By Tom White

In memory of the late Bengt Aberg, this is the bike that made Bengt famous, or was it the other way around? Aberg raced the 400 Cross to win the 1969 and 1970 500cc World Championships. The combination of Husqvarna’s precise handling and incredible horsepower made this machine a powerful motocross weapon. Obviously, Bengt Aberg played a huge part. At 23, the former forest ranger and tractor driver had become synonymous with a take-no-prisoners riding style and a level of physical fitness that would characterize Husqvarna’s factory elite throughout the 1970s.

The 400 Cross was equally successful in the California desert and Baja under riders like Gunnar Nilsson, J.N. Roberts, Malcolm Smith and Whitey Martino. Edison Dye’s mechanics would mount large gas tanks and lights for the torturous Baja, and the Husqvarna’s reliability would ensure a good finish. An optional eight-speed conversion was also available that allowed top-end speeds in excess of 100 mph.

The previous 1966 and 1967 Husky 360cc engine didn’t have the power of the CZs from Czechoslovakia. Many riders felt that Husky’s bolt-together frame of the late 1960s wasn’t suitable for an Open-class machine, so in 1968, the Husqvarna 360 Cross model saw many significant improvements, most notably the one-piece frame. The tank paint color was changed to fire-engine red and the power was improved; however, the Husqvarna GP riders wanted more. The answer was the 1969 400 Cross.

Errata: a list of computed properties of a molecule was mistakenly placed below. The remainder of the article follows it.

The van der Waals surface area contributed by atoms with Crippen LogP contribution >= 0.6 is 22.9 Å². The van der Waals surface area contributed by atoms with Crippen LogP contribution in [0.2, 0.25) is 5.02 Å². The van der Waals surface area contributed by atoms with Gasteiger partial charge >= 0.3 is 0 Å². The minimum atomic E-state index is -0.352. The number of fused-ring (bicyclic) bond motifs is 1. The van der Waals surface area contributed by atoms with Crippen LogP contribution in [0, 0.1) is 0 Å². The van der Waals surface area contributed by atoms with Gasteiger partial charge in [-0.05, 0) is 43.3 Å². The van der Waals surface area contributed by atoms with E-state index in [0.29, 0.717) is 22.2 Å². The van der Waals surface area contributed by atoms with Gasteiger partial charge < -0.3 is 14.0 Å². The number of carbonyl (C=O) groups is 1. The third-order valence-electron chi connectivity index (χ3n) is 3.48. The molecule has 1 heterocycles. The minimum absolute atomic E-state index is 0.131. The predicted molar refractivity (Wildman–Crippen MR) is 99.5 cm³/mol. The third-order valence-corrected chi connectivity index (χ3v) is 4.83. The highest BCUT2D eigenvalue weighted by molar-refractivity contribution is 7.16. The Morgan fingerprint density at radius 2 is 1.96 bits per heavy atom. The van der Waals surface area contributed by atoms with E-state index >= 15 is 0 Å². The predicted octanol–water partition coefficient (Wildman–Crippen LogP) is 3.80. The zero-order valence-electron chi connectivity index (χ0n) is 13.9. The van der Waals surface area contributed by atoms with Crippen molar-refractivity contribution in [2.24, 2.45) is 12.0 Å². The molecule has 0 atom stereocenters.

Husqvarna’s 400 Cross became the number one choice for aspiring Open-class motocross and offroad racers in the early 1970s, and its lofty reputation was enhanced when Bruce Brown’s movie “On Any Sunday” confirmed that the 400 Cross is what Malcolm rode in the Baja 1000.


Suggested retail was $1385. The 1969 through 1971 Husqvarna 400s are at the top of vintage collector’s lists. A good core motorcycle (original with good bones but tired) can sell for over $5000. Our featured “Early Years of Motocross Museum” example was built from 50 percent NOS (new original stock) parts and is valued at $15,000. Most of the really nice 400 Cross’ sit in offices, showrooms or living rooms.

In 1969, Husky produced the 250 Cross, 360 Cross, 400 Cross and 360 Sportsman eight-speed. Also listed on Husqvarna’s order form was the 500cc Twin Baja Invader, but it was never available in production.

As all motorcycle collectors know, stock is best! It is best to start with an original, unmolested example with decent chrome and the proper red tank, Bing carb, standard pipe and Girling shocks. Equally important, make sure that it is a 400. If your thumb fits between the barrel and the head, it’s a 400. If it doesn’t, it’s a 360.

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bengt abergclassicironearly years of motocross museumedison dyegunnar nilssonHusqvarnaHusqvarna 400 CrossJ.N. Robertsmalcolm smithmotocrosstom whitewhitey martino